What You Need To Know About Novel Coronavirus
A potentially deadly new virus has been making a lot of people sick, mostly in China. It's called novel ("novel" as in "new") coronavirus 2019-nCoV. The outbreak began in Wuhan City, China.
On Jan. 30, the World Health Organization declared the outbreak a global public health emergency. In China, more than 7,700 cases were confirmed as of that date, and 170 people had died. There were 82 other cases in 18 countries, including the United States — at least two in Southern California.
Almost all of the confirmed cases involved people who had traveled in Wuhan.
Also on Jan. 30, the Centers for Disease Control announced the first known case of human-to-human transmission in the United States. The case involved a person in Illinois who had not traveled to Wuhan but shared a household with someone who was infected.
Here's what you need to know:
WHAT IS NOVEL CORONAVIRUS 2019-nCoV?
Novel coronavirus 2019-nCoV is in the family of coronavirus pathogens; they usually cause short-lived illnesses.
"Most people get infected with these viruses at some point in their lives," according to the Centers for Disease Control and Prevention. The symptoms include fever, runny nose, headache and cough — basically, the common cold.
Coronaviruses get their name because of how they look, which is spiny around the edges, like a crown.
But some coronaviruses are scarier than others. Scientists are still trying to figure out how dangerous novel coronavirus is.
While it has killed a number of people in China, "other patients have had milder illness and been discharged," the CDC said, noting that its symptoms include fever, cough and difficulty breathing.
IS IT LIKE SARS OR MERS?
MERS (Middle East Respiratory Syndrome) and SARS (Severe Acute Respiratory Syndrome) are two members of the coronavirus family that tend to make people sicker.
"About three or four out of every 10 patients reported with MERS have died," according to the CDC. And SARS was responsible for a global outbreak in 2002-2003 that killed 774 people.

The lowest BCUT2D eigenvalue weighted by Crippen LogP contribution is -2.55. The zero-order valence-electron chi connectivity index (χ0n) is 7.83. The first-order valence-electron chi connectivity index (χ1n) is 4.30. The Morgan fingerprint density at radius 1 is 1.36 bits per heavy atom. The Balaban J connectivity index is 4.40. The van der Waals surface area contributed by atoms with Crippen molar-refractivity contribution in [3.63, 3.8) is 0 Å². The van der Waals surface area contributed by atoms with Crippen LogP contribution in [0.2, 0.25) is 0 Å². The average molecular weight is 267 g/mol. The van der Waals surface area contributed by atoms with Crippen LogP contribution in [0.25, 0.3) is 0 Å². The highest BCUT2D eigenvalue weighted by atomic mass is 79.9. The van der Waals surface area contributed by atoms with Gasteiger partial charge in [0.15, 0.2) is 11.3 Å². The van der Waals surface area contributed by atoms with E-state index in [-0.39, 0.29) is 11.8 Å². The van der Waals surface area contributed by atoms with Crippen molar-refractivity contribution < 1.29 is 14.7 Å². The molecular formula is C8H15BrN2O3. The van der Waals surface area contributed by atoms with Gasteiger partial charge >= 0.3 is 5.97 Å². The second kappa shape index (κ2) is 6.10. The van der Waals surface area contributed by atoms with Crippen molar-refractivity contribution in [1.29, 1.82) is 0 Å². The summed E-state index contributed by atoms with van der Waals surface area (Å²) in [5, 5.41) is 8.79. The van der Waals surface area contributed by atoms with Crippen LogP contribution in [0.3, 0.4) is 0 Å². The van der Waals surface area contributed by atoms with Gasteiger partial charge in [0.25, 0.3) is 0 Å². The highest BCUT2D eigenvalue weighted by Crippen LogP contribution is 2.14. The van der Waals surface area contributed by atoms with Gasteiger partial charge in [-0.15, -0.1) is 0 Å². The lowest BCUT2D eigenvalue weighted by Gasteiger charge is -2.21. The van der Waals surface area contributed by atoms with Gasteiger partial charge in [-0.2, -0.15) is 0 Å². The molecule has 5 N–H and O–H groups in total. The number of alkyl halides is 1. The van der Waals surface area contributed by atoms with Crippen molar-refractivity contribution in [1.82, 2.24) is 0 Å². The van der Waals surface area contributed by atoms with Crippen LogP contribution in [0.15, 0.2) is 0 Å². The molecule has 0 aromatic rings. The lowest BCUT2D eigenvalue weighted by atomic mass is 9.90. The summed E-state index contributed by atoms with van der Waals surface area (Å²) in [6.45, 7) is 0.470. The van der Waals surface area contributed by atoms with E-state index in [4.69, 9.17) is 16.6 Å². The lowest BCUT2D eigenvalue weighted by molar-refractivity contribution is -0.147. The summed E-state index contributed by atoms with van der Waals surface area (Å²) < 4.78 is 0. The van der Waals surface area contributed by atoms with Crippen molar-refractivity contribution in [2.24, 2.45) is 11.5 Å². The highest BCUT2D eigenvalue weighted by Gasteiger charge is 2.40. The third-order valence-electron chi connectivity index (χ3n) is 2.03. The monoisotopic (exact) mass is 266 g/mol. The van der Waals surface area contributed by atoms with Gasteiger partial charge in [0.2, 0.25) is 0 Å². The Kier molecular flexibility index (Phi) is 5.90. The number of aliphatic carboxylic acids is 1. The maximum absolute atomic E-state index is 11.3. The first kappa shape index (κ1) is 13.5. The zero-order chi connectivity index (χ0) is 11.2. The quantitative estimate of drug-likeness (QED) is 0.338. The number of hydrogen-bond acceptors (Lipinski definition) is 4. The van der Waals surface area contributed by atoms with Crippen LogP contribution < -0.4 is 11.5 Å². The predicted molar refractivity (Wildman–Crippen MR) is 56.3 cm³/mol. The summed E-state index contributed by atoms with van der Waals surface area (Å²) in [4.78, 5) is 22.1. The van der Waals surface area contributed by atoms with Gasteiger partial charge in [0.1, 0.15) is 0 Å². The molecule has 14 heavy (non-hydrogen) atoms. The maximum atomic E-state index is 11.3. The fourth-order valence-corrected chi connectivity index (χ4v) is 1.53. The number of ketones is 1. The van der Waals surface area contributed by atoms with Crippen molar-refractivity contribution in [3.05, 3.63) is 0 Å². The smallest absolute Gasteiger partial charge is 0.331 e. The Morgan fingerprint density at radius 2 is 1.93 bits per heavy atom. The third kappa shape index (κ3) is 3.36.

"The novel coronavirus is more genetically-related to SARS than MERS," said Dr. Nancy Messonnier, Director of the National Center for Immunization and Respiratory Diseases.
But scientists don't know yet if novel coronavirus will act the same way as SARS or MERS; they're using information from both pathogens to guide their research.
HOW IT SPREADS
Coronaviruses generally jump from person to person on the droplets from coughs and sneezes.
They can also spread through touching or shaking hands with an infected person, or touching an object with the virus on it and touching your mouth, nose or eyes before washing your hands.
The CDC's best guess is that the incubation period for novel coronavirus — that's the time from exposure to when symptoms first start showing up — is somewhere between two and 14 days.
IS THERE A VACCINE?
No. Not yet anyway.
DID NOVEL CORONAVIRUS COME FROM... A BAT?
Dr. Messonnier said the novel coronavirus "does look like it may be somewhat similar to a bat coronavirus." But she said researchers will need to conduct more genetic sequencing before she can be confident of how the virus started.
DO I NEED TO BE WORRIED IF I LIVE IN THE LA AREA?
The CDC, local public health officials and health care providers want us to know that they're on the case.
"While there are many unknowns, the CDC believes that the immediate risk to the American public continues to be low at this time," Dr. Messonnier said. "But the situation continues to evolve rapidly."
The main message from national and local health officials? Don't panic.
Everyone should go about living their regular lives, said Dr. Barbara Ferrer director of the L.A. County Department of Public Health.
DO MASKS HELP?
They might. But they're not a for sure way of protecting yourself. The problem is that most surgical masks are loose-fitting and those pesky respiratory droplets can slide through the gaps. Still, some studies have shown that masks and respirators can reduce the risk of infection.
The N95 surgical mask is probably the most effective — if you can find one.
CAN THE BUG SURVIVE ON PACKAGES FROM CHINA?
The CDC said these coronaviruses have what's called "poor survivability" on surfaces. The agency said there's a "very, very, very low, if any" risk of products or packages helping to spread the infection.
HOW LOCAL HOSPITALS ARE RESPONDING
The CDC is telling health care workers across the country to pay special attention to patients with fever who were recently in Wuhan.
"Our staff has been alerted to look particularly for this region of China as an area of high alert," said Christina Marcos, an Infection Preventionist at Monterey Park Hospital, which serves an area with a large Chinese community.
If they do come across someone who's at high-risk for novel coronavirus, they contact the CDC, which doesn't recommend local health care workers collect DNA samples before consulting the federal agency.
Once the CDC has a sample, it takes about four to six hours to test for novel coronavirus. There's an additional delay because it can take a day or more for samples to be shipped.
So the CDC is working hard to put together kits it can send to hospitals in affected states so they can do the testing on site.
The kits will utilize a technique called a real-time reverse-transcription polymerase chain reaction. It "can diagnose this new coronavirus" in samples from clinical specimens, Messonnier said.
The CDC hopes to get the test out the door in the next couple of weeks.
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